Wordplay techniques to steal from ‘Kinky Boots’
“Ladies and gentlemen … and those who have yet to make up your minds.”
— Billy Porter as Lola in Harvey Fierstein’s ‘Kinky Boots’
Here’s a quick humor technique: Twist a list.
1) Start with a series of two or more items that go together. (“Ladies and gentlemen …”)
2) Then add a funny final item that’s not like the others. (“… and those who have yet to make up your minds.”)
That’s just one technique you can see in action in Harvey Fierstein’s “Kinky Boots.” This Tony Award-winning Broadway musical tells the story of Charlie Price, who tries to save his family’s shoe factory by producing footware for transvestites.
Balance uses parallel construction. The echo of one phrase in a similar phrase creates a passage that sounds satisfying and complete to the ear.
“Parallel constructions help authors and orators make meaning memorable,” writes The Poynter Institute’s Roy Peter Clark. “Think of equal terms to express equal ideas.”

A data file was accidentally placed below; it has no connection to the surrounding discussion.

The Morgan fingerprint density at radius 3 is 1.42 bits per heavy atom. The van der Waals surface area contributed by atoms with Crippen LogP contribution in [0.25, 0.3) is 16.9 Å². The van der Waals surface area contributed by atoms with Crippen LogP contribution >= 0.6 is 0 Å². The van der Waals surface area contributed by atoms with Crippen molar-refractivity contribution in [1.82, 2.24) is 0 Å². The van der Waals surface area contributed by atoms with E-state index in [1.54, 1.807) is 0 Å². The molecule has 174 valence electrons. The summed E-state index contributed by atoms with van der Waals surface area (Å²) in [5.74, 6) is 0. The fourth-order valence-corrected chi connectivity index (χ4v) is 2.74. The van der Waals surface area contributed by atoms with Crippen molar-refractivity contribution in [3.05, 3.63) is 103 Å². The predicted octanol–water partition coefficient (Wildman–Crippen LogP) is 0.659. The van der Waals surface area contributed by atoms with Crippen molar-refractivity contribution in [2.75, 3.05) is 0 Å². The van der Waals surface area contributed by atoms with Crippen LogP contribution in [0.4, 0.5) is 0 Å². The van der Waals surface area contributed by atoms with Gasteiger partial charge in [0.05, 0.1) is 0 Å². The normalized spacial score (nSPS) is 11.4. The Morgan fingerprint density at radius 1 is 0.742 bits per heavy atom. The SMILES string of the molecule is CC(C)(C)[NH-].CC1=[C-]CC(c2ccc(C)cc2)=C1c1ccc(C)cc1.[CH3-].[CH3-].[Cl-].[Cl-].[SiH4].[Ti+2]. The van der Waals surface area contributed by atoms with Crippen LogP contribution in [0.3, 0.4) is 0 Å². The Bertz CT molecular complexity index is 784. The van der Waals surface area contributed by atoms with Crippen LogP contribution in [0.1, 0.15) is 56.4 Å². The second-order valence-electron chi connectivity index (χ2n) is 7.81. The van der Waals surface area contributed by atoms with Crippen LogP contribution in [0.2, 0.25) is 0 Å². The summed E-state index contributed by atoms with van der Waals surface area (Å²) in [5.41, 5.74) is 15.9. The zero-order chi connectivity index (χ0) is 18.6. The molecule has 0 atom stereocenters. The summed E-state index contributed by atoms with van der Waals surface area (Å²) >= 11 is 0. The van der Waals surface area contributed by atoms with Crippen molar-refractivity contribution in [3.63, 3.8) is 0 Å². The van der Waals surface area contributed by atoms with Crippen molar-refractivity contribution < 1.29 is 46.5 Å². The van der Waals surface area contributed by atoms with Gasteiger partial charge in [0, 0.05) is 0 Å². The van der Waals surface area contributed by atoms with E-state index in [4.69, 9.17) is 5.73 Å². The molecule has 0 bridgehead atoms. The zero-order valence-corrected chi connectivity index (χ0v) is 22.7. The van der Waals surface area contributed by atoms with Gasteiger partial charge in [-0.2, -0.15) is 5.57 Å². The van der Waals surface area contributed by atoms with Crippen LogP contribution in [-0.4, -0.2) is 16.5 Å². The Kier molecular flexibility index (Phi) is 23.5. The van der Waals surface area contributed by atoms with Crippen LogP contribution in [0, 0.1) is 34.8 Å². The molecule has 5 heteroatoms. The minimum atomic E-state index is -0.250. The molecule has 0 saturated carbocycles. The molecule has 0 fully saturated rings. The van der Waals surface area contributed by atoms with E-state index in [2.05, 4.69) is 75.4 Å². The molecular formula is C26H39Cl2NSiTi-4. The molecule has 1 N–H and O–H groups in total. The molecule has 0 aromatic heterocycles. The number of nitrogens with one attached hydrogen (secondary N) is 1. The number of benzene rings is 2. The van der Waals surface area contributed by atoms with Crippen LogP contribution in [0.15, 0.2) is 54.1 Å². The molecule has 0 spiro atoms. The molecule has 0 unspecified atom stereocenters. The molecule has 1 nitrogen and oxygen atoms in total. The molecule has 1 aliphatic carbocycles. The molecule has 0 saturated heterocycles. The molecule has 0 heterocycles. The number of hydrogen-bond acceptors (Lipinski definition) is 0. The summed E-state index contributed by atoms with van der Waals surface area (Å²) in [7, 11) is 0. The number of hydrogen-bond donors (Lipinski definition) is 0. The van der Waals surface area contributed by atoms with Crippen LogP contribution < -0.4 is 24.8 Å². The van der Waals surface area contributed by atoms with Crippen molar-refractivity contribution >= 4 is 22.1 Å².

Here’s how it works, in another Lola line:
“It’s a simple equation. A drag queen puts on a frock, looks like Kylie. A transvestite puts on a frock, looks like Boris Yeltsin in lipstick.”
And another, from Lola:
“Red is the colour of sex. Burgundy is the colour of hot water bottles.”
Balance also works in this comeback from Lola:
“How much do you weigh?” Charlie asks Lola.
“The right amount,” she replies. “How much do you drink?”
Charlie also uses balance in this line:
“I see this as a very positive step for a company that spent the last century making a range of shoes for men to start the next century making shoes for a range of men.”
2. Condense the mission statement.
When Charlie returns to the shoe factory after his father dies, employees gather ’round to hear what the new CEO has to say. With no speech in hand (nor plans to make a speech), he blurts out:
“So let’s make shoes.”
The employees are underwhelmed. But as mission statements go, that’s not a bad one.
As with so much in life, less in a mission statement is actually more. Short credos stick in people’s minds. Long ones just fade away.
3. It’s all about the audience.
When Charlie tries to interest Lola in his scheme to save the shoe factory, he starts with his own sob story:
“Look, I’m standing here, trying to save a factory of four generations. Of my father, and his father’s father …”
“Tell me when this applies to me.”
If you want to move people to act, focus on the audience’s needs, not your own.